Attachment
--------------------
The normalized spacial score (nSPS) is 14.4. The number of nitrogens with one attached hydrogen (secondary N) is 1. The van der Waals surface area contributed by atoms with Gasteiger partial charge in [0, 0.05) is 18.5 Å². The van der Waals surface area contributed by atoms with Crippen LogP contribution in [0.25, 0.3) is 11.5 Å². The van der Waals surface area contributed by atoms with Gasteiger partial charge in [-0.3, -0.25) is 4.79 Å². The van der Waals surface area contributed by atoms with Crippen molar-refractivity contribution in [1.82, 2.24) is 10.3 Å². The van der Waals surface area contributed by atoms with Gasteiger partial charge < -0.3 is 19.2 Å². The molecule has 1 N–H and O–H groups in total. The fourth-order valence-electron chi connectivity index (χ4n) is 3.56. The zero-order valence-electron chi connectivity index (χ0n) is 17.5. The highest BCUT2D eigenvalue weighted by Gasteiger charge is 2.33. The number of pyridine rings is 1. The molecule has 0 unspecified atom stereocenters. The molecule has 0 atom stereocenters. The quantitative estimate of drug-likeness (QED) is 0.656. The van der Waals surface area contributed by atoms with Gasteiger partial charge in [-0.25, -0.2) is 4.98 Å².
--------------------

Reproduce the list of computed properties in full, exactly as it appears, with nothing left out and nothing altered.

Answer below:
The normalized spacial score (nSPS) is 14.4. The number of nitrogens with one attached hydrogen (secondary N) is 1. The van der Waals surface area contributed by atoms with Gasteiger partial charge in [0, 0.05) is 18.5 Å². The van der Waals surface area contributed by atoms with Crippen LogP contribution in [0.25, 0.3) is 11.5 Å². The van der Waals surface area contributed by atoms with Gasteiger partial charge in [-0.3, -0.25) is 4.79 Å². The van der Waals surface area contributed by atoms with Crippen molar-refractivity contribution in [1.82, 2.24) is 10.3 Å². The van der Waals surface area contributed by atoms with Gasteiger partial charge < -0.3 is 19.2 Å². The molecule has 1 N–H and O–H groups in total. The fourth-order valence-electron chi connectivity index (χ4n) is 3.56. The zero-order valence-electron chi connectivity index (χ0n) is 17.5. The highest BCUT2D eigenvalue weighted by Gasteiger charge is 2.33. The number of pyridine rings is 1. The molecule has 0 unspecified atom stereocenters. The molecule has 0 atom stereocenters. The quantitative estimate of drug-likeness (QED) is 0.656. The van der Waals surface area contributed by atoms with Gasteiger partial charge in [-0.25, -0.2) is 4.98 Å².